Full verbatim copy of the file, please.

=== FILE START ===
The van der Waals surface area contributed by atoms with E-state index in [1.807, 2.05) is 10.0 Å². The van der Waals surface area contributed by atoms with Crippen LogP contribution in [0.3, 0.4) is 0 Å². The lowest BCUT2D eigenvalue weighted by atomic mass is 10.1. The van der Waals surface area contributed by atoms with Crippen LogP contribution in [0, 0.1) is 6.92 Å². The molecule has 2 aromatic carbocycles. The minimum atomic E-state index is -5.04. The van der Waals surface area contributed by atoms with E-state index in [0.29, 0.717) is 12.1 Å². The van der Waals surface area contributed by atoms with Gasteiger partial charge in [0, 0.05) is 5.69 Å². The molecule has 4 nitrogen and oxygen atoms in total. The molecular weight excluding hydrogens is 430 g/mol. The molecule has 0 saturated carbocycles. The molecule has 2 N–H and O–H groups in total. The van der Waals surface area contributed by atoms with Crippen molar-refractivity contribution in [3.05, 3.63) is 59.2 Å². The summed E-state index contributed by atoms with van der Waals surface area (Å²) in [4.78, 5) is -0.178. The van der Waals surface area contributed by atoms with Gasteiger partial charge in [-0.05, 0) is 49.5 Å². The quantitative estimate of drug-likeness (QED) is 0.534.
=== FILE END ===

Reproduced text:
The van der Waals surface area contributed by atoms with E-state index in [1.807, 2.05) is 10.0 Å². The van der Waals surface area contributed by atoms with Crippen LogP contribution in [0.3, 0.4) is 0 Å². The lowest BCUT2D eigenvalue weighted by atomic mass is 10.1. The van der Waals surface area contributed by atoms with Crippen LogP contribution in [0, 0.1) is 6.92 Å². The molecule has 2 aromatic carbocycles. The minimum atomic E-state index is -5.04. The van der Waals surface area contributed by atoms with E-state index in [0.29, 0.717) is 12.1 Å². The van der Waals surface area contributed by atoms with Gasteiger partial charge in [0, 0.05) is 5.69 Å². The molecule has 4 nitrogen and oxygen atoms in total. The molecular weight excluding hydrogens is 430 g/mol. The molecule has 0 saturated carbocycles. The molecule has 2 N–H and O–H groups in total. The van der Waals surface area contributed by atoms with Crippen molar-refractivity contribution in [3.05, 3.63) is 59.2 Å². The summed E-state index contributed by atoms with van der Waals surface area (Å²) in [4.78, 5) is -0.178. The van der Waals surface area contributed by atoms with Gasteiger partial charge in [-0.05, 0) is 49.5 Å². The quantitative estimate of drug-likeness (QED) is 0.534.